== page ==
Disability is rarely depicted as an asset in science fiction. On the rare occasions that it is, it's usually fetishized, presented as a gift, a mark of "special-ness", without addressing any of the real world issues disabled people have to deal with. This is perhaps especially glaring in post-apocalyptic fiction, where disability is usually treated as an impossible hurdle, a de facto death sentence. Once civilization breaks down, the dominant narrative tells us, people will fight for resources, and the "strong" will prevail. Dependence on machines or medicine or simply a broader community will put people with disabilities at a disadvantage.
Enter Defying Doomsday, an anthology of fifteen stories edited by Tsana Dolichva and Holly Kench. The entire book is devoted to post-apocalyptic stories about characters with physical and/or mental disabilities who not only survive but often thrive after most of humanity has been wiped out. Rather than showing disability as a burden or disadvantage, story after story shows a world where people with disabilities are better prepared and better suited to survive the apocalypse. This relies heavily on the idea that people with disabilities already live in a post-apocalyptic world, and are hence better prepared when human culture crumbles.
To quote Robert Hoge's introduction to the book:
Stairs remain at stubborn right angles. Communications can wash over us, unheard, unseen. Some social interactions elude—a millimeter away, a mile away. Impairment and chronic illness can make negotiating the everyday world that little bit more difficult. [...] so much of our world is a not-made-for-us space that disaster may as well have already struck.
This idea is at the heart of the book—that dealing with a world meant not meant for people with disabilities has made the protagonists in some ways more resilient, less prone to despair, more inventive than their able-bodied counterparts. They understand the value and necessity of collaboration for survival when others are too wrapped up in their own fear to see the benefits of community. Even the stories where disabled characters find out they're uniquely suited for survival because of their disability, like Janet Edwards's "I Will Remember You", where a girl born without a hand is randomly spared by murdering aliens, feel refreshing, because it's so rare to see disabled characters treated as special without fetishization.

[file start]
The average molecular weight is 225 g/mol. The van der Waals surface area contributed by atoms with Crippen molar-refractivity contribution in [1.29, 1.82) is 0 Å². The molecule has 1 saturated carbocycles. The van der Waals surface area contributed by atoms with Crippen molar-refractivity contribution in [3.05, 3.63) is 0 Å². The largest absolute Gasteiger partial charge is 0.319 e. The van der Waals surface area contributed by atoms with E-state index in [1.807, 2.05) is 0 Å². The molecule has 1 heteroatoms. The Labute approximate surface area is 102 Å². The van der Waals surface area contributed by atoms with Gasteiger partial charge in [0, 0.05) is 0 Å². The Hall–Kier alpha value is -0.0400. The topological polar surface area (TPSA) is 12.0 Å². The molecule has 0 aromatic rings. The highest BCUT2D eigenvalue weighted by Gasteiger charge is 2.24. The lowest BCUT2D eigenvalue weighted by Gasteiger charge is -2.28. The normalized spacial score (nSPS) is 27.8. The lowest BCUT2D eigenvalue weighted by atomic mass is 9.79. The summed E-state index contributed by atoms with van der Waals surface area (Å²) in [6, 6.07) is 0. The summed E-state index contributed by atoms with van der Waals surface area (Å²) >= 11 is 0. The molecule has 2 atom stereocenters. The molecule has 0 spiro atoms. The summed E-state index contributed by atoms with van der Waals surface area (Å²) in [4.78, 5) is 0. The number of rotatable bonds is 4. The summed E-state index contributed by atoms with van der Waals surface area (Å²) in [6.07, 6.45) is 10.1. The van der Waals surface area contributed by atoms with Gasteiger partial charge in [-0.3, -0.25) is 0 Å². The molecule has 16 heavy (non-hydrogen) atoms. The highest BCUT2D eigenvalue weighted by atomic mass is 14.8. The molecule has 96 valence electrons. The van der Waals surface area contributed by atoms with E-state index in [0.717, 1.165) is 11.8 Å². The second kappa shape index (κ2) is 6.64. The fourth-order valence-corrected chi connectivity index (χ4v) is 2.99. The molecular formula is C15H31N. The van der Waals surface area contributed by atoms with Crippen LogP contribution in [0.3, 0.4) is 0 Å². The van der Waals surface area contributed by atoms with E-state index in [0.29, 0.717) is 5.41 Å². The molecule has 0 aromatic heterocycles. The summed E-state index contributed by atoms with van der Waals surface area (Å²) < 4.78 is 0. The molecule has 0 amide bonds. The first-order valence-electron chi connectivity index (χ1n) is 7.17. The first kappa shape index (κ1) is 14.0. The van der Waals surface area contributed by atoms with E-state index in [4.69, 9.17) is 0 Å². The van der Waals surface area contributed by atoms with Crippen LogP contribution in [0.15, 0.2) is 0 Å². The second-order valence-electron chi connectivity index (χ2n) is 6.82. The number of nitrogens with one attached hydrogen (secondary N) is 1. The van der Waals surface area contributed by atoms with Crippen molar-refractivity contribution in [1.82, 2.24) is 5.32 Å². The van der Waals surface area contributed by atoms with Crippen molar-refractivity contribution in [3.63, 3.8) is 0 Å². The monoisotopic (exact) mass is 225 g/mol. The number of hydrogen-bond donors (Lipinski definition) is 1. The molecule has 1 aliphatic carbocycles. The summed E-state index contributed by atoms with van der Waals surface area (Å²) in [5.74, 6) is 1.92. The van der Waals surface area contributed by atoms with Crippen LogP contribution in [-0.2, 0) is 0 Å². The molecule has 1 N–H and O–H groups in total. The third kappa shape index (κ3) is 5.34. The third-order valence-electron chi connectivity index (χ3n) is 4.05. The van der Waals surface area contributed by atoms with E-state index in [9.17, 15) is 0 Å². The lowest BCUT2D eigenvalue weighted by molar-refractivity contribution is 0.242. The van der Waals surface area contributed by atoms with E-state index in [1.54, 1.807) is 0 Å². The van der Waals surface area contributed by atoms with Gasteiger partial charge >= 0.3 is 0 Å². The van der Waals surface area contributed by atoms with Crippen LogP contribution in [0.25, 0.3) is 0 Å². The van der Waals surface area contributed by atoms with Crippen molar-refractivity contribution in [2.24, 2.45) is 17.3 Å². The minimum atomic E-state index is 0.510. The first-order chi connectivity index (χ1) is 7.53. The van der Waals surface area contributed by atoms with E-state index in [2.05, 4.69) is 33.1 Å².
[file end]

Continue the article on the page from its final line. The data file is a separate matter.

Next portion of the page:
The book is incredibly diverse in portraying disability. Each story portrays a different mental and/or physical condition, all of them real things that affect people in our world. Perhaps my favorite aspect of the book is that even if you don't enjoy the stories (though I did), it's a collection firmly grounded in the ways people today navigate disability, rather than being focused on fictionalized conditions. For that reason alone I feel like the book is worth picking up.
However, while I enjoyed the variety Defying Doomsday had to offer in that respect, the types of protagonists and types of apocalypses in the book were more alike than I would have preferred. It's a tall order, perhaps, to want a collection of excellent stories that are also radically different from each other in every way, but for me too many of the stories dealt with teenage protagonists. Perhaps people who enjoy the Young Adult genre more than I do would find that aspect more satisfying, but I was left wishing there were more stories about older characters whose conflicts didn't revolve around finding independence from their parents or learning to navigate adulthood. Or at least, if those subjects were still present, that they'd be presented in something other than a teenage context.
In terms of the apocalypses portrayed, the idea of keeping a disaster generic or unexplained is a standard feature of the genre. There was a plague, or a meteor, or aliens; what usually matters in post-apocalyptic fiction is survival in the now. Even in stories where finding out what happened is part of the plot, the revelation is usually simple—humanity did something terrible, or some unforeseen disaster struck. In the aftermath, the reasons are unimportant. Perhaps it's because of this general disregard for worldbuilding that the stories that sparkled brightest for me in this collection were the ones that complicated the apocalypse. All the stories had compelling characters and good plots, but the best ones, for me, also made the apocalypse fresh and important.